How Attending an APWA Workshop Saved Our City $1M

As management teams work on their budgets over the next few weeks, some might look at trimming expenses by cutting back on staff training. But my experience has been that a little bit of education can go a long way. Come, travel down memory lane with me, and I will show you how one workshop ended up saving our city $1,000,000 . . .

Many years ago, our city, like most, had meter readers who would travel from home to home or business to business reading the water meters. The meter reads were entered into a book; then office staff would transcribe these reads from the book into the computer. From there, water bills would be generated and sent out to users.

Eventually, the water industry began to offer products designed to automate this meter reading process. Through a long and involved journey, our city arrived, poised to implement a major change in our system involving water meter replacements and installation of an automatic meter reading system. The company offering our city the package quoted a price tag close to $2,000,000. Unfortunately, I was concerned that our city would not be able to afford this, and we would have to cut back and eliminate the portion of the package involving a fixed network system and instead choose a drive-by read system that the company quoted at $1,500,000.

During the time period in which our city was considering this company’s proposal, I attended a workshop hosted by the American Public Works Association (APWA) to learn about their accreditation program. One of the side benefits of these workshops is the chance to meet and talk with others involved in public works. So at the morning break, I had the chance to meet and visit with the person sitting next to me, Kevin Weaver, from Oakwood, Ohio. Oakwood was a city similar in size to LaSalle, and Kevin was their city engineer. We discussed the projects going on in our communities, and Kevin told me how his city was going through a water meter replacement project involving the installation of a fixed network. I told him how I wanted to implement something similar in our city, but told him I didn’t think we could afford the $2,000,000 cost. Well, imagine my surprise when Kevin told me his community was only paying about $900,000.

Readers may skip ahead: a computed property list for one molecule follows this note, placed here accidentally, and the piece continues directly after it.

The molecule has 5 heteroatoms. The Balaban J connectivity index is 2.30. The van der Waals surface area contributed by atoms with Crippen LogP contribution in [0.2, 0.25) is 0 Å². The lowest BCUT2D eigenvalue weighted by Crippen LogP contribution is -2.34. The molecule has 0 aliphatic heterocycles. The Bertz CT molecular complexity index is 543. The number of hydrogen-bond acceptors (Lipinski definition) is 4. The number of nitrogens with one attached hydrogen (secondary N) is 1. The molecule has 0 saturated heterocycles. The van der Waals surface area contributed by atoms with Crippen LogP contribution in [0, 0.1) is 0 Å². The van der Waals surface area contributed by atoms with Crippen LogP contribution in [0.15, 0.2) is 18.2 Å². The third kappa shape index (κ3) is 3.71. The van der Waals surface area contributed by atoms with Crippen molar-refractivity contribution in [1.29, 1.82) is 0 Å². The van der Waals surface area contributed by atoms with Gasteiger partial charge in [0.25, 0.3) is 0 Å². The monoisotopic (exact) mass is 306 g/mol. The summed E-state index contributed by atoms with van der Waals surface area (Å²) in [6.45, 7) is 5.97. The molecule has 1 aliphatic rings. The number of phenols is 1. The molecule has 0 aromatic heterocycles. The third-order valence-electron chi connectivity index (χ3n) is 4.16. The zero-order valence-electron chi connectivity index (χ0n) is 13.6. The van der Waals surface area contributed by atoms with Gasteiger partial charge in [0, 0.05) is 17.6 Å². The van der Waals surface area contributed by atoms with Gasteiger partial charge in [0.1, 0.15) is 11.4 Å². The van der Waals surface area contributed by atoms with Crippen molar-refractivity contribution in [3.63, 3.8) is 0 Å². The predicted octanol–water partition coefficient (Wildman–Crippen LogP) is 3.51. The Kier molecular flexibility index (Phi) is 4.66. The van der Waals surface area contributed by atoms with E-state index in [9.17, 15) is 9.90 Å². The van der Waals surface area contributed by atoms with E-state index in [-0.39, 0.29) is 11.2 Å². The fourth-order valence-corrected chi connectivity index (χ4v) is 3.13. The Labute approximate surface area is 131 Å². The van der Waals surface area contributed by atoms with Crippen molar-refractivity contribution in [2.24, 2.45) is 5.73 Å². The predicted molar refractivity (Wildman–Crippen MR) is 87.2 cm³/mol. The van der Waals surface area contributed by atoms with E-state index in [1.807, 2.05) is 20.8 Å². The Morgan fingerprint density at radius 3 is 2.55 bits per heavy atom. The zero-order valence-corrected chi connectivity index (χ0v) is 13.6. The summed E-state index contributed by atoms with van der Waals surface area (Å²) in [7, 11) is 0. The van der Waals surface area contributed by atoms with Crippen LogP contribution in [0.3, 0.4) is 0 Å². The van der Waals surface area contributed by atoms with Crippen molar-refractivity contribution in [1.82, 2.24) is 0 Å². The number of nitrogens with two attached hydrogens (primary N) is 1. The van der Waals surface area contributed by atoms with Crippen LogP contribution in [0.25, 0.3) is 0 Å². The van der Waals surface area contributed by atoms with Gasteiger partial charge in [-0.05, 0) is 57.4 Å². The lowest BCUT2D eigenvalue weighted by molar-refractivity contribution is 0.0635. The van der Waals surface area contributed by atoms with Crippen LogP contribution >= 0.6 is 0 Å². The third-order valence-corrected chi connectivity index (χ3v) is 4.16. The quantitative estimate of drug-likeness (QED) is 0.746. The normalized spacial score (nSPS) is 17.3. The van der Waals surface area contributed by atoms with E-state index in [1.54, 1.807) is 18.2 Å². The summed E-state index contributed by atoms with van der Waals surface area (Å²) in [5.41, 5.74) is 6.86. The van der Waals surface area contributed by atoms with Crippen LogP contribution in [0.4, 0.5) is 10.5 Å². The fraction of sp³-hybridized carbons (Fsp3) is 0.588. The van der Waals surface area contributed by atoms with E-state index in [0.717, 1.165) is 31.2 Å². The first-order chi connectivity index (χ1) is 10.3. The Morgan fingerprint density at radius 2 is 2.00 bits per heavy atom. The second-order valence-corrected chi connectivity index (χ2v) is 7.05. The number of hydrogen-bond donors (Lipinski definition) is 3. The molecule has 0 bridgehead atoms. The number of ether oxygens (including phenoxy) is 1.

Kevin went on to explain how he had approached the bidding and implementation of his project. But with two cities of almost exactly the same size and number of meters, I still could not understand why our quoted price was so much more. Fortunately Kevin followed up after the workshop by sending me the bidding information so that I could try to figure out where the cost difference was.

At that point I shared this information with our council, and they approved allowing the project to be split into three contracts: one for supplying meters, one for supplying the fixed network components, and one for installation. Then, after getting cost proposals for each, we arrived at a project expense very close to that of Oakwood’s, about $1,000,000.

My cost to attend the workshop and conference that immediately followed was about $2,000. So for $2,000, not only was I able to gain experience and training, but because of meeting Kevin, I was able to find a way to implement the project we wanted at half the cost, saving $1,000,000.


JISC Releases Serious Virtual Worlds

Virtual worlds are still fairly new to most, and many still view them as games. But there is a growing realization that virtual worlds can offer real value to businesses, government agencies, and educational institutions. A report recently released by JISC presents a comprehensive study of how virtual worlds are being used to enhance learning and training in many industries and institutions. Serious Virtual Worlds presents background information, case studies, glossary, and other resources offering a good read for anyone who has wondered about just what is seriously going on at the moment in virtual worlds.


Losing Your Creativity

A couple weeks ago, I attended a meeting with our local business association to hear and participate in a discussion about tax increment financing districts (TIFs). Our TIF attorney made a comment at the meeting something to the effect that “infrastructure is not sexy.” At the time, I interjected my disagreement with his assessment; everyone laughed, and I really didn’t think much more about it until later.

But the more I thought about it, the more I had to admit that the general public would probably agree with our TIF attorney. Why is that? There was a time when people were impressed by the achievements of engineers and public works employees. Our contributions to bettering the lives of people were welcomed and appreciated. Now what we achieve seems to be taken for granted, dismissed, ignored, or worse yet criticized. Only within the confines of our own professional groups are these achievements awarded.

But most of us are not working each day trying to win an award or mass recognition for our designs or projects. So why should this change in attitude concern the average public works person?